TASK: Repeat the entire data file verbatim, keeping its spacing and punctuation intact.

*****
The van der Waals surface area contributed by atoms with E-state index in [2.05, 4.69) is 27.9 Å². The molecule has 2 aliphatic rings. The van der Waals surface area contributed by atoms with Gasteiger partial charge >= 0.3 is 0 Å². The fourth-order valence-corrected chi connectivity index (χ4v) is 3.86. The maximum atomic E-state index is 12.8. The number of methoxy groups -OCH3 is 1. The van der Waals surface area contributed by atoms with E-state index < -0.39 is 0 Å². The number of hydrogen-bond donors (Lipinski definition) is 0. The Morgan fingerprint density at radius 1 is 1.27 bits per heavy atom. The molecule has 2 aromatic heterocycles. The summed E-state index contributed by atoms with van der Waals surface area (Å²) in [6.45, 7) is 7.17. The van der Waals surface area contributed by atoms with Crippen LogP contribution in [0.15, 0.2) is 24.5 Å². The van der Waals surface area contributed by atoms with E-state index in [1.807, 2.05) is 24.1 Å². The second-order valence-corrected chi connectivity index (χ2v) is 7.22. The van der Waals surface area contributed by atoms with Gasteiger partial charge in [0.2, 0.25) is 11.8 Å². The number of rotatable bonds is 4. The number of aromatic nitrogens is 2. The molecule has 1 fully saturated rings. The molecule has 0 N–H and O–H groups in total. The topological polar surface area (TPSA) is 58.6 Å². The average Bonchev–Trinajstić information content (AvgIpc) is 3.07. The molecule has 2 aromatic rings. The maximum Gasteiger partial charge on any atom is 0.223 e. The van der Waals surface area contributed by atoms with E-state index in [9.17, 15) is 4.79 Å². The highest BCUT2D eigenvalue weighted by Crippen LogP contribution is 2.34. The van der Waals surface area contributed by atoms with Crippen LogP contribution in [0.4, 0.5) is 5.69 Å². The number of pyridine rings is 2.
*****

The van der Waals surface area contributed by atoms with E-state index in [2.05, 4.69) is 27.9 Å². The molecule has 2 aliphatic rings. The van der Waals surface area contributed by atoms with Gasteiger partial charge >= 0.3 is 0 Å². The fourth-order valence-corrected chi connectivity index (χ4v) is 3.86. The maximum atomic E-state index is 12.8. The number of methoxy groups -OCH3 is 1. The van der Waals surface area contributed by atoms with E-state index < -0.39 is 0 Å². The number of hydrogen-bond donors (Lipinski definition) is 0. The Morgan fingerprint density at radius 1 is 1.27 bits per heavy atom. The molecule has 2 aromatic heterocycles. The summed E-state index contributed by atoms with van der Waals surface area (Å²) in [6.45, 7) is 7.17. The van der Waals surface area contributed by atoms with Crippen LogP contribution in [0.15, 0.2) is 24.5 Å². The van der Waals surface area contributed by atoms with E-state index in [1.807, 2.05) is 24.1 Å². The second-order valence-corrected chi connectivity index (χ2v) is 7.22. The van der Waals surface area contributed by atoms with Gasteiger partial charge in [0.2, 0.25) is 11.8 Å². The number of rotatable bonds is 4. The number of aromatic nitrogens is 2. The molecule has 1 fully saturated rings. The molecule has 0 N–H and O–H groups in total. The topological polar surface area (TPSA) is 58.6 Å². The average Bonchev–Trinajstić information content (AvgIpc) is 3.07. The molecule has 2 aromatic rings. The maximum Gasteiger partial charge on any atom is 0.223 e. The van der Waals surface area contributed by atoms with E-state index in [9.17, 15) is 4.79 Å². The highest BCUT2D eigenvalue weighted by Crippen LogP contribution is 2.34. The van der Waals surface area contributed by atoms with Crippen LogP contribution in [0.4, 0.5) is 5.69 Å². The number of pyridine rings is 2.